In other words: I'm still undecided on that one...

I volunteered some at the LTSP booth at Comdex. I also visited a lot with the X.org, OpenOffice, Apache, and Mozilla... I saw Plone and others but didn't even see KDE.

Maybe I was totally oblivious... But then again, the Open Source tables were small and poorly stated on the floor.

Regardless, these booths did generate a lot of traffic...especially OpenOffice, Apache, and LTSP. The Java version of OpenOffice impressed me--it has perfectly acceptible performance. We had Microsoft employees come down and I gave them lots of in-depth technical descriptions of a few areas where I have knowledge.

Then again, I also visited them at the Microsoft Pavilion and talked in depth on many of their products. Visual Studio hasn't advanced much in terms of visual development...they still don't even have automatic layouts or scaling features like QT's spacers or GTK's Java-like layouts.

Their CRM application scared me a lot. It integrates seemlessly with Outlook at provides access of all your customer data to Visual Basic scripts...via email.

Their POS (Point of Sale) application is very rudimentary--which is not good for a market requiring so much customizability. But in the future, when they get better Visual Basic support for it, it might have real potential.

What worried me a lot was that for GNU/Linux, we have no integrated suite like these.. Microsoft Great Plains and these other applications provide billing/accounting, CRM, POS, and various other features required for small to medium sized businesses and they work seemlessly together. We, in the Free and Open Source communities, are far behind in this respect.

Matthew

First, excuese me for not being childish enough to write 'M$'.

Then, I wouldn't go as far as to say that Microsoft is afraid, because they are too big and too self concentrated to be afraid.

They just haven't yet found a way to nail the Jello to the tree and are still searching.

So, I would think that they are concerned about this odd competition that they can't seem to get hold of, but with share prices still holding up and sales going as strong as ever, Microsoft is not afraid.

But then, people backing software in the Free Software/Open Source camp shouldn't really care about Microsoft. This is no war and Microsoft is not an enemy. This is software development and sometimes even very interesting types of research.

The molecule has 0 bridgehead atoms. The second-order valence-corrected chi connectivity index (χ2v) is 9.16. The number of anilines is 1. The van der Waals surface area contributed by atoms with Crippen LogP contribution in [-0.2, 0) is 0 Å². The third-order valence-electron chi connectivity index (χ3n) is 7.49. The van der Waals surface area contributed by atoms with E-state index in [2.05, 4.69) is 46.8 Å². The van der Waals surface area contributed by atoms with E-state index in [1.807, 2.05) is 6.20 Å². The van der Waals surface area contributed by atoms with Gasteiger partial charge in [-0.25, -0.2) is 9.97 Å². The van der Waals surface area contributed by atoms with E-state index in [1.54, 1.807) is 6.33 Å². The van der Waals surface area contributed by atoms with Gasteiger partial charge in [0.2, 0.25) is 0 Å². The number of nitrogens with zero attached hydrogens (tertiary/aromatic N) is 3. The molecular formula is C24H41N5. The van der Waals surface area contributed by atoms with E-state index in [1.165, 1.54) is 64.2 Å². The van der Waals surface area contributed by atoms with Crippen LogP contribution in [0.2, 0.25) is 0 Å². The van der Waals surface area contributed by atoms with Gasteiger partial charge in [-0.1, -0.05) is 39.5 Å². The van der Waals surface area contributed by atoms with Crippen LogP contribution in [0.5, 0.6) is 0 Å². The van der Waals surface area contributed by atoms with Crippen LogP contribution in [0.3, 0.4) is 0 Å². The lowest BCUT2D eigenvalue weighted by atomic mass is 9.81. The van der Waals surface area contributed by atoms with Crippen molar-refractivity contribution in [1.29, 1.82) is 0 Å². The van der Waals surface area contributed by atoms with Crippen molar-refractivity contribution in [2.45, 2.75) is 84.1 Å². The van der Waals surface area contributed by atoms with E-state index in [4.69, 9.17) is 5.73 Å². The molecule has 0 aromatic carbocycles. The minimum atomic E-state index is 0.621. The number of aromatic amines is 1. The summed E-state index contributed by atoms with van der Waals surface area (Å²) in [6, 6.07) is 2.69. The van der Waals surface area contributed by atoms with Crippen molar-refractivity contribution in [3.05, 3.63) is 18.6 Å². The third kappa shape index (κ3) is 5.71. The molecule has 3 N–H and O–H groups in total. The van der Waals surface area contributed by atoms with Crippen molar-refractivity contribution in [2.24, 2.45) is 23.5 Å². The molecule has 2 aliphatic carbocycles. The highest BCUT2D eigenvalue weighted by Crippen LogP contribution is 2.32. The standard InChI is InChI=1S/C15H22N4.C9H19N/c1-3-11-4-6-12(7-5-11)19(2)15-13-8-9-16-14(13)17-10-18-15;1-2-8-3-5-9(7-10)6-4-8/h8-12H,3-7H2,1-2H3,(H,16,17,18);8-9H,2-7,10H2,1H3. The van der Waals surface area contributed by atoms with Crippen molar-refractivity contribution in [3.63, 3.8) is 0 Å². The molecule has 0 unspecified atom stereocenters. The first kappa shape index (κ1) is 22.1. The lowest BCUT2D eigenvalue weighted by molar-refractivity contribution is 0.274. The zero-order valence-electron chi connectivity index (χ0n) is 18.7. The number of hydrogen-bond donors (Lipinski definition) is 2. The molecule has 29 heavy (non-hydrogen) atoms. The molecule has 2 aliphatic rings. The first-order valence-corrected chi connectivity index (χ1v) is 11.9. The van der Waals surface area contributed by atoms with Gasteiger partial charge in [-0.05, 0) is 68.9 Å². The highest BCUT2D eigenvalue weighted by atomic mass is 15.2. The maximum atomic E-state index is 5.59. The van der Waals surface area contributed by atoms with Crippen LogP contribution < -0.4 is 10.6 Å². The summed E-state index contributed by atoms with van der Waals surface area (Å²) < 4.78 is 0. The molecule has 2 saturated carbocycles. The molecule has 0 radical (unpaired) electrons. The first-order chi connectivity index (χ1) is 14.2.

At most Microsoft is annoying because of the exclusive contracts they make with OEMs so we can't get hold of all technical information in an orderly manner, but otherwise:

Microsoft doesn't matter!

If they have some good UI components then by all means let's include them, or rather, let the people that are concerned and interested and skilled enough to do something about it do something about it.

I have no interest in their kind of GUI and finds it very unbalanced and very clunky, but it doesn't mean I won't let others use it, MS products based or Linux software based people.

As long as I can use and make my own software.

Ergo, let MS employees look at and copy whatever they want from KDE, Gnome or whoever, it doesn't matter because they aren't by that (and just that) action taking anything from anyone, and they may actually end up give something back by combining it in ways that the regular KDE/Gnome developers hadn't thought of.

Of course, they, and everyone else should abide by regular copyright laws, but it doesn't mean they shouldn't be able to use other peoples ideas. And I am no believer in software patents so copying of general ideas by anyone is OK by me.

M$ is looking for innovation.
Hee Hee

Wouldnt it be nice if they would share with us.


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Testimonials
This week I had the pleasure of delivering the opening keynote at Cloud Expo New York. It was amazing to be back in the great city of New York with thousands of cloud enthusiasts eager to learn about the next step on their journey to embracing a cloud-first worldl."
@SteveMar_Msft
 
How does Cloud Expo do it every year? Another INCREDIBLE show - our heads are spinning - so fun and informative."
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Thank you @ThingsExpo for such a great event. All of the people we met over the past three days makes us confident IoT has a bright future."
@Cnnct2me
 
One of the best conferences we have attended in a while. Great job, Cloud Expo team! Keep it going."

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Who Should Attend?
Senior Technologists including CIOs, CTOs & Vps of Technology, Chief Systems Engineers, IT Directors and Managers, Network and Storage Managers, Enterprise Architects, Communications and Networking Specialists, Directors of Infrastructure.